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By Corinna Wu


Learning to Leap the Divide

An artist-turned-scientist gradually understands her mother's message.

FOR A GRADE SCHOOLER, learning how to color within the lines is an important academic milestone, just as significant as mastering subtraction or learning how to write in cursive. Being able to color neatly shows that you're in control. You're not a baby anymore. A picture colored tastefully, with no stray marks, communicates a sort of worldliness, achieved only through experience with a well-worn box of Crayolas.

By the time I was eight years old, however, I still hadn't mastered this skill, and it caused me a great deal of anxiety. I realized my incompetence one day in the third grade when I dropped off a coloring assignment on my teacher's desk. I caught a glimpse of the work done by my classmates, and my heart sank. Their pictures looked as if they had been colored by professionals: the black outlines traced in a thick, dark ribbon of crayon and each shape filled in with light, parallel strokes. My picture, on the other hand, resembled the immature scribblings of a kindergartner. My cheeks flushed. My classmates obviously had a competitive edge over me.

For the rest of the year, I tried to imitate the two-part technique of my more skilled colleagues. I got the tracing down fine, but for some reason, I could never make my crayon strokes behave and stay within the black lines. Many times, I would be coloring away, concentrating, brushing the stubby, paper-wrapped wax stick across the paper, carefully stopping each stroke at the border. But then suddenly -- inevitably -- a spasm would overtake my hand and the tip of the crayon would leap across the great divide. Frustrated, I would revert to my former omnidirectional technique and scrawl out the rest -- anything to fill up that empty white void.

Looking for a scapegoat, I silently blamed my mother for my woeful lack of ability. A former art teacher, my mother didn't let me have coloring books when I was young. She said they discouraged creativity. Clearly, I was at a disadvantage. How was I supposed to know how to color within the lines? I was too young to know anything about developmental psychology, but I was sure the explanation lay in early coloring book deprivation.

When it comes to lines, there actually is evidence that during a short window of time, the brain can be trained to see some lines and not others. In 1964, two psychologists, Colin Blakemore and G.F. Cooper, conducted a kind of feline virtual reality experiment. They fitted two newborn kittens with two different pairs of goggles: one showing black vertical lines on a white background and the other horizontal lines. The kittens spent the first five months of their lives wearing these goggles, gazing at what must have seemed to be a very strange world.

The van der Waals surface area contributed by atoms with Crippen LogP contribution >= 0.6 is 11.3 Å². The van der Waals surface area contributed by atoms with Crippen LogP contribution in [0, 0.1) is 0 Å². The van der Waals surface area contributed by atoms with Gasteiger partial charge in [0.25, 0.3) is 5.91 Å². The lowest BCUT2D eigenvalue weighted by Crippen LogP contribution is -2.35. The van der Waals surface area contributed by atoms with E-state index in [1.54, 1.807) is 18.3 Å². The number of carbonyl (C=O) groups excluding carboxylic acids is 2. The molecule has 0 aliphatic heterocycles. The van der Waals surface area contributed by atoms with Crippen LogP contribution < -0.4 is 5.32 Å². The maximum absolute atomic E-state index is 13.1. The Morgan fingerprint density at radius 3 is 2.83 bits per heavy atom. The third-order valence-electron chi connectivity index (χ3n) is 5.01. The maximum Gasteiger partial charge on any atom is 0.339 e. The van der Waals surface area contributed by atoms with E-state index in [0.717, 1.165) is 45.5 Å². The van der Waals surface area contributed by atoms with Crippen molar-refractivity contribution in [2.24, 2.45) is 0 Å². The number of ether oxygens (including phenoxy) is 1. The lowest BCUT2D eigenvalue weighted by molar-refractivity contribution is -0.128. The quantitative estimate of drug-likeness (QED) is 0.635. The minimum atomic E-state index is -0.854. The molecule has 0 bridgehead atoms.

The psychologists then removed the goggles and tested the kittens' ability to move through two different boxes, each containing a series of obstacles. In one box, horizontal poles stuck out from the sides at various heights, while the other had a forest of vertical poles running from top to bottom. The kittens acted like they could not see the lines that they had not been exposed to. The kitten who had seen nothing but vertical lines its whole life couldn't move through the box with horizontal poles, and the opposite was true of the other kitten. Although I don't believe I suffered as severe a fate as these kittens, I felt vindicated by the story.

Fortunately, by high school, I recovered from the coloring book trauma and signed up for a drawing class. But here, the concept of lines eluded me again. My fellow students and I would often spend the class time sketching the contours of still lifes planted in the middle of the tables in the room. The radio would murmur in the background (to stimulate our creative right brains, I suppose), and my teacher would stroll around the room, peering over our shoulders and dispensing advice on how to capture the subtle shadings of the forms in front of us.